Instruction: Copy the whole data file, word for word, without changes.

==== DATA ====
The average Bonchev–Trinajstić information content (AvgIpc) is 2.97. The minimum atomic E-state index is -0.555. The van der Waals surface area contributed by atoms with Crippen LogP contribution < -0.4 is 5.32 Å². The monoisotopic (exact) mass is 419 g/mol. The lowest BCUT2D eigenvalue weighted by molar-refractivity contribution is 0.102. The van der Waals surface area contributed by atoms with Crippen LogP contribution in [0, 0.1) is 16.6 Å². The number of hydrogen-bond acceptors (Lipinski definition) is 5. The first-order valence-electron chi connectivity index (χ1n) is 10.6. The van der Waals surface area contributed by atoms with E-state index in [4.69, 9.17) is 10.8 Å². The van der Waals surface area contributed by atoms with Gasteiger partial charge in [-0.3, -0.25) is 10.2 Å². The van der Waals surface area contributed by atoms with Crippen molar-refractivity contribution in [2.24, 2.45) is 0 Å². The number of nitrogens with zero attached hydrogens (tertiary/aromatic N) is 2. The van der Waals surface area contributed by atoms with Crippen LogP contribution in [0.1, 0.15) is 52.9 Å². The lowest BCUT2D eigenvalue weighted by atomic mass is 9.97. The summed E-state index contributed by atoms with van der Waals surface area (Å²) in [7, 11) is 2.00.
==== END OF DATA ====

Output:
The average Bonchev–Trinajstić information content (AvgIpc) is 2.97. The minimum atomic E-state index is -0.555. The van der Waals surface area contributed by atoms with Crippen LogP contribution < -0.4 is 5.32 Å². The monoisotopic (exact) mass is 419 g/mol. The lowest BCUT2D eigenvalue weighted by molar-refractivity contribution is 0.102. The van der Waals surface area contributed by atoms with Crippen LogP contribution in [0, 0.1) is 16.6 Å². The number of hydrogen-bond acceptors (Lipinski definition) is 5. The first-order valence-electron chi connectivity index (χ1n) is 10.6. The van der Waals surface area contributed by atoms with E-state index in [4.69, 9.17) is 10.8 Å². The van der Waals surface area contributed by atoms with Gasteiger partial charge in [-0.3, -0.25) is 10.2 Å². The van der Waals surface area contributed by atoms with Crippen molar-refractivity contribution in [2.24, 2.45) is 0 Å². The number of nitrogens with zero attached hydrogens (tertiary/aromatic N) is 2. The van der Waals surface area contributed by atoms with Crippen LogP contribution in [0.1, 0.15) is 52.9 Å². The lowest BCUT2D eigenvalue weighted by atomic mass is 9.97. The summed E-state index contributed by atoms with van der Waals surface area (Å²) in [7, 11) is 2.00.